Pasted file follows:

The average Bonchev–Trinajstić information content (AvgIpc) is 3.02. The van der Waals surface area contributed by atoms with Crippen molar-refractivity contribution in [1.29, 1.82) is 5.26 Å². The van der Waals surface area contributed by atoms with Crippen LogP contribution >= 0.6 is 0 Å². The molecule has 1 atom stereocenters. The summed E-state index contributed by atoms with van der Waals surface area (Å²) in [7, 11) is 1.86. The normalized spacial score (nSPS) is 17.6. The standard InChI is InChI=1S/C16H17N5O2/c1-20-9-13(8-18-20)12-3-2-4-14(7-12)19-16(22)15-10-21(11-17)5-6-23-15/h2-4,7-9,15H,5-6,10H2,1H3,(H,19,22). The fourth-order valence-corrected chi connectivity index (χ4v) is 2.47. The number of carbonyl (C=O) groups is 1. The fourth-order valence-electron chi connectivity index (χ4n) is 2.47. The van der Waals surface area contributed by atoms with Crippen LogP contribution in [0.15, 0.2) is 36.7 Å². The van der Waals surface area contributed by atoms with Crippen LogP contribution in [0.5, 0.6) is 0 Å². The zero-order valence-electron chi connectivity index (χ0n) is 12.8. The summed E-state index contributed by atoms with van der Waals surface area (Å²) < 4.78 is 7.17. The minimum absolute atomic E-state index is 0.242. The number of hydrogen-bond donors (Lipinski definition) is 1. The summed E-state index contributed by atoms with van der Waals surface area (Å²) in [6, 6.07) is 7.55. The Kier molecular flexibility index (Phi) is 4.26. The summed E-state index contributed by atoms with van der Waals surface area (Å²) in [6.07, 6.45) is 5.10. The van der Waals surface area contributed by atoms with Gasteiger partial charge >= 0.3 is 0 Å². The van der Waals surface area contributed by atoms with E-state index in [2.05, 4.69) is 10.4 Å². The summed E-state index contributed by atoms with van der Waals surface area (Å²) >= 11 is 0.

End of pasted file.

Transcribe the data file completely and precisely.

The average Bonchev–Trinajstić information content (AvgIpc) is 3.02. The van der Waals surface area contributed by atoms with Crippen molar-refractivity contribution in [1.29, 1.82) is 5.26 Å². The van der Waals surface area contributed by atoms with Crippen LogP contribution >= 0.6 is 0 Å². The molecule has 1 atom stereocenters. The summed E-state index contributed by atoms with van der Waals surface area (Å²) in [7, 11) is 1.86. The normalized spacial score (nSPS) is 17.6. The standard InChI is InChI=1S/C16H17N5O2/c1-20-9-13(8-18-20)12-3-2-4-14(7-12)19-16(22)15-10-21(11-17)5-6-23-15/h2-4,7-9,15H,5-6,10H2,1H3,(H,19,22). The fourth-order valence-corrected chi connectivity index (χ4v) is 2.47. The number of carbonyl (C=O) groups is 1. The fourth-order valence-electron chi connectivity index (χ4n) is 2.47. The van der Waals surface area contributed by atoms with Crippen LogP contribution in [0.15, 0.2) is 36.7 Å². The van der Waals surface area contributed by atoms with Crippen LogP contribution in [0.5, 0.6) is 0 Å². The zero-order valence-electron chi connectivity index (χ0n) is 12.8. The summed E-state index contributed by atoms with van der Waals surface area (Å²) < 4.78 is 7.17. The minimum absolute atomic E-state index is 0.242. The number of hydrogen-bond donors (Lipinski definition) is 1. The summed E-state index contributed by atoms with van der Waals surface area (Å²) in [6, 6.07) is 7.55. The Kier molecular flexibility index (Phi) is 4.26. The summed E-state index contributed by atoms with van der Waals surface area (Å²) in [6.07, 6.45) is 5.10. The van der Waals surface area contributed by atoms with Gasteiger partial charge >= 0.3 is 0 Å². The van der Waals surface area contributed by atoms with E-state index in [2.05, 4.69) is 10.4 Å². The summed E-state index contributed by atoms with van der Waals surface area (Å²) >= 11 is 0.